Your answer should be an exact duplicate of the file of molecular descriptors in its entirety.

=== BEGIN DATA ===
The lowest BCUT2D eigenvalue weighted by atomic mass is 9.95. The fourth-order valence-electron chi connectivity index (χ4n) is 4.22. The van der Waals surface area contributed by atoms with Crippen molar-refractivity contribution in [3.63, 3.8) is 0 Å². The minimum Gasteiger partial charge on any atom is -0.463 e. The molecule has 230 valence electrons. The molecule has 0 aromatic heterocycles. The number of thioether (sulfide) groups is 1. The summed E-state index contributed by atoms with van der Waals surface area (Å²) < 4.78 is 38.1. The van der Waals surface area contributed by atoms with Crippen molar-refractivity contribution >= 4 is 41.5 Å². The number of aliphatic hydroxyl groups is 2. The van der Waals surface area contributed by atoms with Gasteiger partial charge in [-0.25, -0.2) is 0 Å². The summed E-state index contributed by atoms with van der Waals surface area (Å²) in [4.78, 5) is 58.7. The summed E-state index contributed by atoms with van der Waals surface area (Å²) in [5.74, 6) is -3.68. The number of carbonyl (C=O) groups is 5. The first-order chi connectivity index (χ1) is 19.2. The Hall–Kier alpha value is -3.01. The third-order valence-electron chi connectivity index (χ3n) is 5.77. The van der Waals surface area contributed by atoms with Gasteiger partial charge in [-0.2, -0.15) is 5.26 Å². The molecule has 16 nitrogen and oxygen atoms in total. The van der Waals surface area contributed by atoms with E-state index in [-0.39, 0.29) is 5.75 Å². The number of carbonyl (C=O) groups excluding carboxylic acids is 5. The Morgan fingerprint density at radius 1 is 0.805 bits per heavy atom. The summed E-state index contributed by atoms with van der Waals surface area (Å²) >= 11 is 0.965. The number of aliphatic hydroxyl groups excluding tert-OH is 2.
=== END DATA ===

The lowest BCUT2D eigenvalue weighted by atomic mass is 9.95. The fourth-order valence-electron chi connectivity index (χ4n) is 4.22. The van der Waals surface area contributed by atoms with Crippen molar-refractivity contribution in [3.63, 3.8) is 0 Å². The minimum Gasteiger partial charge on any atom is -0.463 e. The molecule has 230 valence electrons. The molecule has 0 aromatic heterocycles. The number of thioether (sulfide) groups is 1. The summed E-state index contributed by atoms with van der Waals surface area (Å²) < 4.78 is 38.1. The van der Waals surface area contributed by atoms with Crippen molar-refractivity contribution >= 4 is 41.5 Å². The number of aliphatic hydroxyl groups is 2. The van der Waals surface area contributed by atoms with Gasteiger partial charge in [-0.25, -0.2) is 0 Å². The summed E-state index contributed by atoms with van der Waals surface area (Å²) in [4.78, 5) is 58.7. The summed E-state index contributed by atoms with van der Waals surface area (Å²) in [5.74, 6) is -3.68. The number of carbonyl (C=O) groups is 5. The first-order chi connectivity index (χ1) is 19.2. The Hall–Kier alpha value is -3.01. The third-order valence-electron chi connectivity index (χ3n) is 5.77. The van der Waals surface area contributed by atoms with Gasteiger partial charge in [-0.2, -0.15) is 5.26 Å². The molecule has 16 nitrogen and oxygen atoms in total. The van der Waals surface area contributed by atoms with E-state index in [-0.39, 0.29) is 5.75 Å². The number of carbonyl (C=O) groups excluding carboxylic acids is 5. The Morgan fingerprint density at radius 1 is 0.805 bits per heavy atom. The summed E-state index contributed by atoms with van der Waals surface area (Å²) >= 11 is 0.965. The number of aliphatic hydroxyl groups excluding tert-OH is 2.